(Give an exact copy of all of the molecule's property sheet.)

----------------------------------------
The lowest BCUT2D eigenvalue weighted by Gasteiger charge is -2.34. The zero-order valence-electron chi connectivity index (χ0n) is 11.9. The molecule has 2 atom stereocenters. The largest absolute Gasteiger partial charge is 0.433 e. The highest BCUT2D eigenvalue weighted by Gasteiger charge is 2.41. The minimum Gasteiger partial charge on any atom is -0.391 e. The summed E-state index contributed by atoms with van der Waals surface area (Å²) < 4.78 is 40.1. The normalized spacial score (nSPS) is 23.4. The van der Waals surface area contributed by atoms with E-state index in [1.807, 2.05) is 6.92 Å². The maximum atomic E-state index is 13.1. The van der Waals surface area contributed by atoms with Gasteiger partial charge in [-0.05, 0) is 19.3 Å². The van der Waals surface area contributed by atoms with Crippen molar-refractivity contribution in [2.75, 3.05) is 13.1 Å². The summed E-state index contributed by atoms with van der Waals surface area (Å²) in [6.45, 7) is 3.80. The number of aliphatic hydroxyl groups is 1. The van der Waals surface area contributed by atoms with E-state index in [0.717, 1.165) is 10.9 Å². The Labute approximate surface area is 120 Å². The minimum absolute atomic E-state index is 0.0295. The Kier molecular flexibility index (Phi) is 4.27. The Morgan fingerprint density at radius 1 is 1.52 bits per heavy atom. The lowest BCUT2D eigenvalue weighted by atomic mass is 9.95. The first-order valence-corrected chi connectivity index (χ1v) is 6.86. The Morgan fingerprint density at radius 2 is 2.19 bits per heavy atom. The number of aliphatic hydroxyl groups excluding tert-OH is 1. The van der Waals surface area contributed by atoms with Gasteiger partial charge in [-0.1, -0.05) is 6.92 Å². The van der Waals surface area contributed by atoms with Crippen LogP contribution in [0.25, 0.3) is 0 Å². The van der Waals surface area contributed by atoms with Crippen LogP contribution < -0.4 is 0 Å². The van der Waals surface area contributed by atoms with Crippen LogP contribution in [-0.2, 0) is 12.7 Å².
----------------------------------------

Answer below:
The lowest BCUT2D eigenvalue weighted by Gasteiger charge is -2.34. The zero-order valence-electron chi connectivity index (χ0n) is 11.9. The molecule has 2 atom stereocenters. The largest absolute Gasteiger partial charge is 0.433 e. The highest BCUT2D eigenvalue weighted by Gasteiger charge is 2.41. The minimum Gasteiger partial charge on any atom is -0.391 e. The summed E-state index contributed by atoms with van der Waals surface area (Å²) < 4.78 is 40.1. The normalized spacial score (nSPS) is 23.4. The van der Waals surface area contributed by atoms with E-state index in [1.807, 2.05) is 6.92 Å². The maximum atomic E-state index is 13.1. The van der Waals surface area contributed by atoms with Gasteiger partial charge in [-0.05, 0) is 19.3 Å². The van der Waals surface area contributed by atoms with Crippen molar-refractivity contribution in [2.75, 3.05) is 13.1 Å². The summed E-state index contributed by atoms with van der Waals surface area (Å²) in [6.45, 7) is 3.80. The number of aliphatic hydroxyl groups is 1. The van der Waals surface area contributed by atoms with E-state index in [0.717, 1.165) is 10.9 Å². The Labute approximate surface area is 120 Å². The minimum absolute atomic E-state index is 0.0295. The Kier molecular flexibility index (Phi) is 4.27. The Morgan fingerprint density at radius 1 is 1.52 bits per heavy atom. The lowest BCUT2D eigenvalue weighted by atomic mass is 9.95. The first-order valence-corrected chi connectivity index (χ1v) is 6.86. The Morgan fingerprint density at radius 2 is 2.19 bits per heavy atom. The number of aliphatic hydroxyl groups excluding tert-OH is 1. The van der Waals surface area contributed by atoms with Gasteiger partial charge in [-0.1, -0.05) is 6.92 Å². The van der Waals surface area contributed by atoms with Crippen LogP contribution in [0.25, 0.3) is 0 Å². The van der Waals surface area contributed by atoms with Crippen LogP contribution < -0.4 is 0 Å². The van der Waals surface area contributed by atoms with Crippen LogP contribution in [-0.2, 0) is 12.7 Å².